So when I saw this on The Kitchn, linking to Glorious Treats beautiful creation, I decided to make it for my own Christmas.

I picked up 6 different colors of jello for the rainbows, and a large tub of reduced fat Cool Whip. (and for some odd reason no one in the StL carried grape jello, so my top layer is cranberry with some blue food coloring in it, which gave it an interesting texture. You can make this in a large casserole dish, but I thought these glasses from Target were extra fun. This recipe made 8 large glasses of jello (most of us took two meals to eat ours).

Make each jello using the quick set method on the box. Add about 2/3rds of the plain jello for the first layer. Let sit in the fridge about 15-20 minutes or until it has mostly set. Whisk to Add 1/3 cup Cool Whip to the remaining jello. (I alternated between adding the cool whip immediately, vs. right prior to putting the cool whip layer in the glasses and decided I liked the latter method as it gave the layer a stained glass appearance). Gently spoon the Cool Whip layer on the clear one, refrigerate for at least 30 minutes (longer for the first layer). Repeat with other colors, making sure you spoon each layer on top in order to avoid upsetting previous layers.

Of course, this is something you do when you have a lot of advance notice, but I thought they were pretty fun on our table.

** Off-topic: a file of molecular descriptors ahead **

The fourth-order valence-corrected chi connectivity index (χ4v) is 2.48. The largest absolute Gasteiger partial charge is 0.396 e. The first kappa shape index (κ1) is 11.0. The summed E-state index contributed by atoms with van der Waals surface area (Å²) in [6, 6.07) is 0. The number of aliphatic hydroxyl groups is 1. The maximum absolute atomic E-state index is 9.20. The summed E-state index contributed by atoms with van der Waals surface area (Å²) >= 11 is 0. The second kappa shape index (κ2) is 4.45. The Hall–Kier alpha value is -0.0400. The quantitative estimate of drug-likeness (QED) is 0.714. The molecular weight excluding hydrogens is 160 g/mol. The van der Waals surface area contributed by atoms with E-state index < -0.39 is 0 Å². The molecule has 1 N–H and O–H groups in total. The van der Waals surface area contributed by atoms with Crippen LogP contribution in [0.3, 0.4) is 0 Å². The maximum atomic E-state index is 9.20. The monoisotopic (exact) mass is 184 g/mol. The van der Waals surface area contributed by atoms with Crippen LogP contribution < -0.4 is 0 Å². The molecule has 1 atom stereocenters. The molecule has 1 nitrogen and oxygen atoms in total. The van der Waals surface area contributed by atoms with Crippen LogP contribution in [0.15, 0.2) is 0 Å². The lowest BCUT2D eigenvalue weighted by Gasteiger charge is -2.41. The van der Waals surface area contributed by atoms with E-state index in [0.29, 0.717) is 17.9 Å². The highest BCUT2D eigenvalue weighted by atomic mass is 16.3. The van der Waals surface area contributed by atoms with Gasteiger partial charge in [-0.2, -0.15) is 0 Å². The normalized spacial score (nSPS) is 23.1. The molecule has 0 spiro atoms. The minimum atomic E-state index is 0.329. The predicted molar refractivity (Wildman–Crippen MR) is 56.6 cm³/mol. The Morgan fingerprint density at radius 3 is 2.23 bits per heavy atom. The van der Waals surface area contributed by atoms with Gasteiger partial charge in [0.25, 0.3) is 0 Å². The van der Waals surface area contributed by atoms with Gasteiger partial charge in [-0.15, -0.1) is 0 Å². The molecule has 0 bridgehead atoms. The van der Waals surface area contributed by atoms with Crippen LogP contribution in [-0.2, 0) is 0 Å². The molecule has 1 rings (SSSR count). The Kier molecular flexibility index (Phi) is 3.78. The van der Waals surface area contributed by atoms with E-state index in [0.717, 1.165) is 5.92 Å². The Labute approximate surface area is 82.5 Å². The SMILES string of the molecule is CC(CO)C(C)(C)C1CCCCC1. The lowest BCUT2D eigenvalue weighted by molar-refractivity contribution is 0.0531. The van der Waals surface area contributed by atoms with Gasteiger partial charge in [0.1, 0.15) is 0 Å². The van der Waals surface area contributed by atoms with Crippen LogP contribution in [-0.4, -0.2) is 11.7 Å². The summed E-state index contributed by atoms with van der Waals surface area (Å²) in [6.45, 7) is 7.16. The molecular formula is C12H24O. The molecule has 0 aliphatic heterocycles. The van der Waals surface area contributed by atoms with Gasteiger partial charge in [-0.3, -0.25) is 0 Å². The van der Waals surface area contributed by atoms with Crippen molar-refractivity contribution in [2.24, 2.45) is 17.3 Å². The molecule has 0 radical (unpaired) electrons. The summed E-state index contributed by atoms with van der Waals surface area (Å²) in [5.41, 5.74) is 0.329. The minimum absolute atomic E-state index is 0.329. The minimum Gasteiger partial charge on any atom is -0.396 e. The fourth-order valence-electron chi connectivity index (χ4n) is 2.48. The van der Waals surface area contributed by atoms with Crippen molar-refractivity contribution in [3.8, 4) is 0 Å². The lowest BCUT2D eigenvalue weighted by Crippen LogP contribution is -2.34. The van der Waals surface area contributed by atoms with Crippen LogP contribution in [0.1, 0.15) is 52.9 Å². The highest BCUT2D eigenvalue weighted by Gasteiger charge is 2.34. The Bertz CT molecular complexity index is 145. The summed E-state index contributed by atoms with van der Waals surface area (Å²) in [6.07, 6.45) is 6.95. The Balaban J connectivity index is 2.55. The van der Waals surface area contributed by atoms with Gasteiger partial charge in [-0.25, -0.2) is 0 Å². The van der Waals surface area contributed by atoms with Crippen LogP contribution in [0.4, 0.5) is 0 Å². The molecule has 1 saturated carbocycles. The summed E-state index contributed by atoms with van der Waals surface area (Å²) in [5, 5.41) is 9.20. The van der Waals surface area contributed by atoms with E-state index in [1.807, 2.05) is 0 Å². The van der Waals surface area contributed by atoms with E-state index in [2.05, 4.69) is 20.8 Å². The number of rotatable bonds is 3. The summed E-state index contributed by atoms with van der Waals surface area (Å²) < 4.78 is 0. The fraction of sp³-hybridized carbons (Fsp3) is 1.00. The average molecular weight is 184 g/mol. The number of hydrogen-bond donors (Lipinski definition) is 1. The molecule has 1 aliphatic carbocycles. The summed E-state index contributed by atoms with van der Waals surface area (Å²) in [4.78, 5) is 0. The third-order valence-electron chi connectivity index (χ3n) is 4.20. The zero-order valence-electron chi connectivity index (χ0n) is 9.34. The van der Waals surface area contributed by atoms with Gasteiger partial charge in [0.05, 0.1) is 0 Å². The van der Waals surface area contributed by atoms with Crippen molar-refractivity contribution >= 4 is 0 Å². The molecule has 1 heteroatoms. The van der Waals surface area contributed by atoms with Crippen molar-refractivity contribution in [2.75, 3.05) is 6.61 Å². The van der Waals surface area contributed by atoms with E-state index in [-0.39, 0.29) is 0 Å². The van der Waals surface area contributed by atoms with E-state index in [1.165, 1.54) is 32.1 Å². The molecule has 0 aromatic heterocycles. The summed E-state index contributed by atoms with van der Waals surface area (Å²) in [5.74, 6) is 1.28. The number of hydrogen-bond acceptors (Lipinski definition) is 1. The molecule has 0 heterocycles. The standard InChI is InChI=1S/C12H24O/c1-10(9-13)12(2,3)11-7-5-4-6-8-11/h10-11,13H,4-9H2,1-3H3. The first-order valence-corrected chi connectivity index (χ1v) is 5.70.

Now, time to get out of this darn hotel. 5 hours until my meeting is over and then I can start the arduous process of trying to fly home.

Beth

It won’t be a surprise to anyone who knows me that I more than maximized my holiday time off. I was grateful to not spend two days in the car, and instead I:
1. Cleaned the house, twice
2. Painted the ceiling of two rooms, and re-painted our study/laundry room
3. Did 15 loads of laundry
4. Ran more errands than I care to remember (I think I was at the mall more during December than I was during the entire 11 months previously in 2011).
5. Cleaned out three closets and re-organized my jewelry box
6. Saw 3 movies in the theatre, another on Netflix, caught up on plenty of 30 Rock and found a new BBC program on Sherlock Holmes that is delightful
7. Baked half a dozen different cookies as well as made homemade cinnamon rolls
8. Tore our kitchen apart at least 4 times, of which DH graciously helped me clean up each time

All in all I rather enjoyed myself. And now I am sitting in bed, watching The Closer, trying to convince myself that 11 is a perfectly acceptable time to go to bed when the alarm is set for 5. And to mentally prepare myself for going back to work and getting back in gear (I haven’t really been in gear since vacation, and I’m not fully sure I want to be there either).

Fair warning, I might be a little cranky as I wean myself off the sugar and alcohol that I subsisted on during the holidays. To ease the pain, I will be eating this as part of my detox, borrowed from Two Peas & Their Pod

2 large sweet potatoes, peeled and cubed
1 medium red onion, roughly diced
2 tbsp olive oil
1 large bunch kale
1 cup quinoa
3 tbsp balsamic vinegar
1/2 cup dried cranberries
Pine nuts

Place sweet potatoes and red onions on a baking sheet. Toss with olive oil, and season slight with salt and pepper. Roast at 400 for 25-30 minutes, or until soft. Add to a large bowl. Then place kale pieces on the baking sheet- roast until dark green (I put mine on the top shelf to get a little crispy)-about 15 minutes.

Meanwhile, place 2 cups of water and the quinoa in a saucepan. Being to a boil for about 2-3 minutes, then turn the heat down and simmer until water is go e ( about 15 minutes). Add cooked quinoa to bowl.

Toss with balsamic, then add the dried cranberries. Serve with some pine nuts for a nice crunch.

You’ll catch me chewing down over lunch. Best of luck heading back to the old grind.

Beth